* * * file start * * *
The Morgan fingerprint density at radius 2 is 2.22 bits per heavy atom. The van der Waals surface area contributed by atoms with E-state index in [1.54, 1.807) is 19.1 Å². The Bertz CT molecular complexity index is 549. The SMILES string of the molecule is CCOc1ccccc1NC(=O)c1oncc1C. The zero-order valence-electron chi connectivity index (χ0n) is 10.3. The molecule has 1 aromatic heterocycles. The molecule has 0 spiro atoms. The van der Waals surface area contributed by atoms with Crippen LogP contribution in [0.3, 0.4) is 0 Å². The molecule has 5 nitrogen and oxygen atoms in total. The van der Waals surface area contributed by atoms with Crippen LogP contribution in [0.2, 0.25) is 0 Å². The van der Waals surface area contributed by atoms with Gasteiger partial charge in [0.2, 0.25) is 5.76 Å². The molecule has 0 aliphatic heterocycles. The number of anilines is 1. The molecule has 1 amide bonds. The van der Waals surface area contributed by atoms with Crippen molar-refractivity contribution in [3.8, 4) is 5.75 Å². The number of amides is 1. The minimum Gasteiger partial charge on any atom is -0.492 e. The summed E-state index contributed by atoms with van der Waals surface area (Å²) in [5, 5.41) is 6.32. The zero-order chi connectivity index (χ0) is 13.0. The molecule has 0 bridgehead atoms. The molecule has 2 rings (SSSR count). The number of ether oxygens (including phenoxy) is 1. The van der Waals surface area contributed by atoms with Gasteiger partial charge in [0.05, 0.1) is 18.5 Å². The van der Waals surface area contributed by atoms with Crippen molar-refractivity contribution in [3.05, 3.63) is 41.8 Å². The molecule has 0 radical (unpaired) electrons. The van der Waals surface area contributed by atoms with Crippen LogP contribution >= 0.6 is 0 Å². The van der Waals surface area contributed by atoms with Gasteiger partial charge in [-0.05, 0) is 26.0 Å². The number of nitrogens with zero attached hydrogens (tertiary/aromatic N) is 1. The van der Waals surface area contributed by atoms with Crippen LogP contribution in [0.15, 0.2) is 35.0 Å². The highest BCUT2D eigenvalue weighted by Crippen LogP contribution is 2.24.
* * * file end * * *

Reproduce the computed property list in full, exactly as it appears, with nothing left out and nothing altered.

The Morgan fingerprint density at radius 2 is 2.22 bits per heavy atom. The van der Waals surface area contributed by atoms with E-state index in [1.54, 1.807) is 19.1 Å². The Bertz CT molecular complexity index is 549. The SMILES string of the molecule is CCOc1ccccc1NC(=O)c1oncc1C. The zero-order valence-electron chi connectivity index (χ0n) is 10.3. The molecule has 1 aromatic heterocycles. The molecule has 0 spiro atoms. The van der Waals surface area contributed by atoms with Crippen LogP contribution in [0.3, 0.4) is 0 Å². The molecule has 5 nitrogen and oxygen atoms in total. The van der Waals surface area contributed by atoms with Crippen LogP contribution in [0.2, 0.25) is 0 Å². The van der Waals surface area contributed by atoms with Gasteiger partial charge in [0.2, 0.25) is 5.76 Å². The molecule has 0 aliphatic heterocycles. The number of anilines is 1. The molecule has 1 amide bonds. The van der Waals surface area contributed by atoms with Crippen molar-refractivity contribution in [3.8, 4) is 5.75 Å². The number of amides is 1. The minimum Gasteiger partial charge on any atom is -0.492 e. The summed E-state index contributed by atoms with van der Waals surface area (Å²) in [5, 5.41) is 6.32. The zero-order chi connectivity index (χ0) is 13.0. The molecule has 0 bridgehead atoms. The molecule has 2 rings (SSSR count). The number of ether oxygens (including phenoxy) is 1. The van der Waals surface area contributed by atoms with Gasteiger partial charge in [0.05, 0.1) is 18.5 Å². The van der Waals surface area contributed by atoms with Crippen molar-refractivity contribution in [3.05, 3.63) is 41.8 Å². The molecule has 0 radical (unpaired) electrons. The van der Waals surface area contributed by atoms with Crippen LogP contribution >= 0.6 is 0 Å². The van der Waals surface area contributed by atoms with Gasteiger partial charge in [-0.05, 0) is 26.0 Å². The number of nitrogens with zero attached hydrogens (tertiary/aromatic N) is 1. The van der Waals surface area contributed by atoms with Crippen LogP contribution in [0.15, 0.2) is 35.0 Å². The highest BCUT2D eigenvalue weighted by Crippen LogP contribution is 2.24.